Anger, like water, has a hydraulic force when left unattended. Pakistan is hungry, and soon, much of it will be angry. It will hold government, God and graft responsible for the deluge that has swallowed more than one-fifth of its earth. That anger may find dangerous spillways, and break dams that the floodwaters couldnâ€™t.
The problem is the scale of the humanitarian tragedy. Entire swathes of Pakistan, more people than in the whole of the Netherlands, are sinking with their livelihoods under the swollen Indus. The less obvious problem is that no government or citizensâ€™ organization can cope with the sheer enormity of the disaster.
Hunger makes killers out of innocents, as the attacks by starving mobs on relief trucks all over the country show. All provinces carry tales of unprecedented tragedy, and the wheels of relief run desperately to catch up with the biblical tide. As local organizations emerge to feed, clothe and give shelter to hundreds of thousands of stranded people, an upcoming worry is whether Pakistan can plug its gaping institutional deficits in planning, governance and coordination for the next phase, when world attention will have drifted away. Pakistanâ€™s prognosis for the long haul is frightening.
Soon, only the government, military and a few NGOs will remain in the field, and their capacity limitations to meet the rehabilitation and reconstruction work will frustrate progress. To mobilize more support at home and abroad, the government will have to ensure greater transparency in relief administration.
Yet one of the big questions roiling public discourse will be about the international community and its dismal contributions. It wonâ€™t matter then why the Pakistan government couldnâ€™t do enough, or how its reputation kept donors shy. Its credibility will hang in the balance anyway if it doesnâ€™t push harder for credible local solutions and reprioritizing.
What will set the stage for a new narrative of exclusion are questions about commitment. When Pakistan was gasping for air, what did its friends and allies actually do? What will matter is who saved it from drowning with big-ticket acts of support. And leading the charge will not be the educated but effete chatterati, but the people who vote.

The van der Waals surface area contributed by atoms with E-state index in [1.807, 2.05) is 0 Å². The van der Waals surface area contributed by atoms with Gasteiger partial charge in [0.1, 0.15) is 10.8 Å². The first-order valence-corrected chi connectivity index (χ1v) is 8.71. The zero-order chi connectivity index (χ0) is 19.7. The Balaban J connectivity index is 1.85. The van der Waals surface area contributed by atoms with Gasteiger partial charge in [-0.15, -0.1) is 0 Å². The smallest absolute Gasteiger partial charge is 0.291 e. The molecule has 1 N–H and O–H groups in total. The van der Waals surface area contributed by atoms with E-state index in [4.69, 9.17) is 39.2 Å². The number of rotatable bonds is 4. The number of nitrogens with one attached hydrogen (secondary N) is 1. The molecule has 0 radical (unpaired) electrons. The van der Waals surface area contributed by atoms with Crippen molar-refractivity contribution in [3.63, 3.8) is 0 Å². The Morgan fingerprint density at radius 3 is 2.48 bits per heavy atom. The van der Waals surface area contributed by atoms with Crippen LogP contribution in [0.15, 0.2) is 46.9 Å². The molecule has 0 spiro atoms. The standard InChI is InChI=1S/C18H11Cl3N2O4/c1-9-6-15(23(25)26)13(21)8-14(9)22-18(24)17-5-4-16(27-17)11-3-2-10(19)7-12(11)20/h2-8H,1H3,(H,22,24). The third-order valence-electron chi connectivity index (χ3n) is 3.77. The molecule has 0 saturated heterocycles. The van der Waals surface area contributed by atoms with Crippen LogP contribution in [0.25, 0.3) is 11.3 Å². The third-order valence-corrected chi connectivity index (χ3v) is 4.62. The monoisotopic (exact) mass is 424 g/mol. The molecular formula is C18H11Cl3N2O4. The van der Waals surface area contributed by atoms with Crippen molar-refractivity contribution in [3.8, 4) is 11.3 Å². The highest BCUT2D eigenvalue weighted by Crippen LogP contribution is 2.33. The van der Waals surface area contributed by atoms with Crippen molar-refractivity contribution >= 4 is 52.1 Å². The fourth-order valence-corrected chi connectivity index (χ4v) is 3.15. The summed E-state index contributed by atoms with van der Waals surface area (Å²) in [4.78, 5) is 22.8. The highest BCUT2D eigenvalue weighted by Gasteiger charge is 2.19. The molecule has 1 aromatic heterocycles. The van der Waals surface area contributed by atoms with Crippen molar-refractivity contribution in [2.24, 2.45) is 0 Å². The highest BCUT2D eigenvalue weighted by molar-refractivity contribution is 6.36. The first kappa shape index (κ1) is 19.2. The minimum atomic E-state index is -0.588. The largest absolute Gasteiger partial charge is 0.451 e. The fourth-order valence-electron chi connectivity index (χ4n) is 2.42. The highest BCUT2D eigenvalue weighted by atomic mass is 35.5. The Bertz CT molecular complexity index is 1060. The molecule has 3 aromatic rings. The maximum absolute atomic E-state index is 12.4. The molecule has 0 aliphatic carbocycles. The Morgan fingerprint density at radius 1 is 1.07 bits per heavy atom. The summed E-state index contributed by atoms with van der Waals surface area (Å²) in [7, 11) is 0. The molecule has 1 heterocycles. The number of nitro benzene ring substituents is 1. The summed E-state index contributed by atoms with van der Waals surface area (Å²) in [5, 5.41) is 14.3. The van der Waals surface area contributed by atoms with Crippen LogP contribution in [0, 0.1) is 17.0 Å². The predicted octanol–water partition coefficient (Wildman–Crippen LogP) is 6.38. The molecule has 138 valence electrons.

Even though half of Pakistan is not literate, the nation is heavily invested in political discourse. The urban street and the village squares are addicted to adroitly marshaled arguments mixed in with their masala chai.
If Haiti could be given breathing space for its debt, Pakistanâ€™s idolized TV talk show hosts will ask, why canâ€™t Pakistan? If U.S. and EU trade barriers can be removed for nonallies, why not for Pakistan? If the Asian tsunami could attract that much aid, why not this tragedy? Is a $15 billion reconstruction fund too much to ask from allies when they see billions burning up in a war gone south next door in Afghanistan? If a government is good enough for a strategic alliance, is the country not good enough to save?
Timing is everything. If international aid is slow to trickle in, all the good done by the Chinooks and volunteers from the U.S., the U.K. and other countries will go unsung. The U.N.â€™s call for $460 million for immediate relief has been funded by just over half of that. According to the U.N. Office for the Coordination of Humanitarian Affairs, funding is only available to meet 46% of food security goals, 39% of health, 32% of water and sanitation, and 37% of shelter and no-food needs.
As the mathematics of disaster tells us, the risks to Pakistan are huge. At least 17 million are affected and some 7 million people will remain homeless for a long time. Such a march of humanity could render even the most stable country volatile. Relief camps all over the country, including cities as far south as Karachi, are already flammable with social unrest, disease outbreaks and tensions over scraps of food and survival kits.
The removal of the last energy subsidies and higher taxes will break the back of the common, middle-of-the road Pakistani. The country does not deserve a flood tax. It needs better governance and more resources. And in stepping up to the plate, it is the global community that needs to do more.
REHMAN is president of the Jinnah Institute, member of the National Assembly, and a former information minister.